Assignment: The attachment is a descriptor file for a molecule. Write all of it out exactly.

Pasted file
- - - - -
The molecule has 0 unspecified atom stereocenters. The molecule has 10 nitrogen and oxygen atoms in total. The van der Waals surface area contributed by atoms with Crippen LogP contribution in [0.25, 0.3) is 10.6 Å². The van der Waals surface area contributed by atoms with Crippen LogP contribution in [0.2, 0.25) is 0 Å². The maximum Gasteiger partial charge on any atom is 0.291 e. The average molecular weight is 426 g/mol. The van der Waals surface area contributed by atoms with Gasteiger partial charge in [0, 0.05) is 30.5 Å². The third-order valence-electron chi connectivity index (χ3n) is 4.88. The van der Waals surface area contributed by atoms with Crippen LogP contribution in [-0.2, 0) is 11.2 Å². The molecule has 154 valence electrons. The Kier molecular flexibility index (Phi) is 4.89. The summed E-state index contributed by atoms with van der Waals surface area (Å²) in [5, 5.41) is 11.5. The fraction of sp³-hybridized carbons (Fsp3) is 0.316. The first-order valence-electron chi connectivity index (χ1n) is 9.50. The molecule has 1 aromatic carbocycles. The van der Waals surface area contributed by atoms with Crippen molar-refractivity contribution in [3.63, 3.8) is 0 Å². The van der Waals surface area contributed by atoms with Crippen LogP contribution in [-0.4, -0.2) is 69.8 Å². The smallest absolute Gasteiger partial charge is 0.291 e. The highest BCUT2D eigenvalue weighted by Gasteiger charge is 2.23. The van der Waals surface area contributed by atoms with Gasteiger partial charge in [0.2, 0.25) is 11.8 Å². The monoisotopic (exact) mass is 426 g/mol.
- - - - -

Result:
The molecule has 0 unspecified atom stereocenters. The molecule has 10 nitrogen and oxygen atoms in total. The van der Waals surface area contributed by atoms with Crippen LogP contribution in [0.25, 0.3) is 10.6 Å². The van der Waals surface area contributed by atoms with Crippen LogP contribution in [0.2, 0.25) is 0 Å². The maximum Gasteiger partial charge on any atom is 0.291 e. The average molecular weight is 426 g/mol. The van der Waals surface area contributed by atoms with Gasteiger partial charge in [0, 0.05) is 30.5 Å². The third-order valence-electron chi connectivity index (χ3n) is 4.88. The van der Waals surface area contributed by atoms with Crippen LogP contribution in [-0.2, 0) is 11.2 Å². The molecule has 154 valence electrons. The Kier molecular flexibility index (Phi) is 4.89. The summed E-state index contributed by atoms with van der Waals surface area (Å²) in [5, 5.41) is 11.5. The fraction of sp³-hybridized carbons (Fsp3) is 0.316. The first-order valence-electron chi connectivity index (χ1n) is 9.50. The molecule has 1 aromatic carbocycles. The van der Waals surface area contributed by atoms with Crippen molar-refractivity contribution in [3.63, 3.8) is 0 Å². The van der Waals surface area contributed by atoms with Crippen LogP contribution in [-0.4, -0.2) is 69.8 Å². The smallest absolute Gasteiger partial charge is 0.291 e. The highest BCUT2D eigenvalue weighted by Gasteiger charge is 2.23. The van der Waals surface area contributed by atoms with Gasteiger partial charge in [0.2, 0.25) is 11.8 Å². The monoisotopic (exact) mass is 426 g/mol.